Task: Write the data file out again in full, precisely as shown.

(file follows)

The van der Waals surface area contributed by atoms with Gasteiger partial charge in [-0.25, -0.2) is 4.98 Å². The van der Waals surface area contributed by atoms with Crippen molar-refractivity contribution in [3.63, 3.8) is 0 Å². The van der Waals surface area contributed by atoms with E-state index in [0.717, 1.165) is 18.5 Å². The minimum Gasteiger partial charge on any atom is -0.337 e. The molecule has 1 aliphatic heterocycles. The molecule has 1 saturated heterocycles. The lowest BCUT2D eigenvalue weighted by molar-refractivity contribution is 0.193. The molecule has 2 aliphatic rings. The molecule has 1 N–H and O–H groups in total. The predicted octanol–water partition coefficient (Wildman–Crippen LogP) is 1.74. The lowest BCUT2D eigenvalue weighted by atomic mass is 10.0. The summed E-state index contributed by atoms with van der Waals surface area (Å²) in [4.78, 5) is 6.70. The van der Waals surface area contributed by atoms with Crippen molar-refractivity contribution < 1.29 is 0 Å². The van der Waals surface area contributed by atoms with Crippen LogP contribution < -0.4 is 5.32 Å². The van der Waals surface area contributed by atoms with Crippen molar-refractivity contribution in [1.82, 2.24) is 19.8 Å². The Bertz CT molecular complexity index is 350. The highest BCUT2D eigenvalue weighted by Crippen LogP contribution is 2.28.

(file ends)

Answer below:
The van der Waals surface area contributed by atoms with Gasteiger partial charge in [-0.25, -0.2) is 4.98 Å². The van der Waals surface area contributed by atoms with Crippen molar-refractivity contribution in [3.63, 3.8) is 0 Å². The van der Waals surface area contributed by atoms with E-state index in [0.717, 1.165) is 18.5 Å². The minimum Gasteiger partial charge on any atom is -0.337 e. The molecule has 1 aliphatic heterocycles. The molecule has 1 saturated heterocycles. The lowest BCUT2D eigenvalue weighted by molar-refractivity contribution is 0.193. The molecule has 2 aliphatic rings. The molecule has 1 N–H and O–H groups in total. The predicted octanol–water partition coefficient (Wildman–Crippen LogP) is 1.74. The lowest BCUT2D eigenvalue weighted by atomic mass is 10.0. The summed E-state index contributed by atoms with van der Waals surface area (Å²) in [4.78, 5) is 6.70. The van der Waals surface area contributed by atoms with Crippen molar-refractivity contribution < 1.29 is 0 Å². The van der Waals surface area contributed by atoms with Crippen LogP contribution < -0.4 is 5.32 Å². The van der Waals surface area contributed by atoms with Crippen molar-refractivity contribution in [1.82, 2.24) is 19.8 Å². The Bertz CT molecular complexity index is 350. The highest BCUT2D eigenvalue weighted by Crippen LogP contribution is 2.28.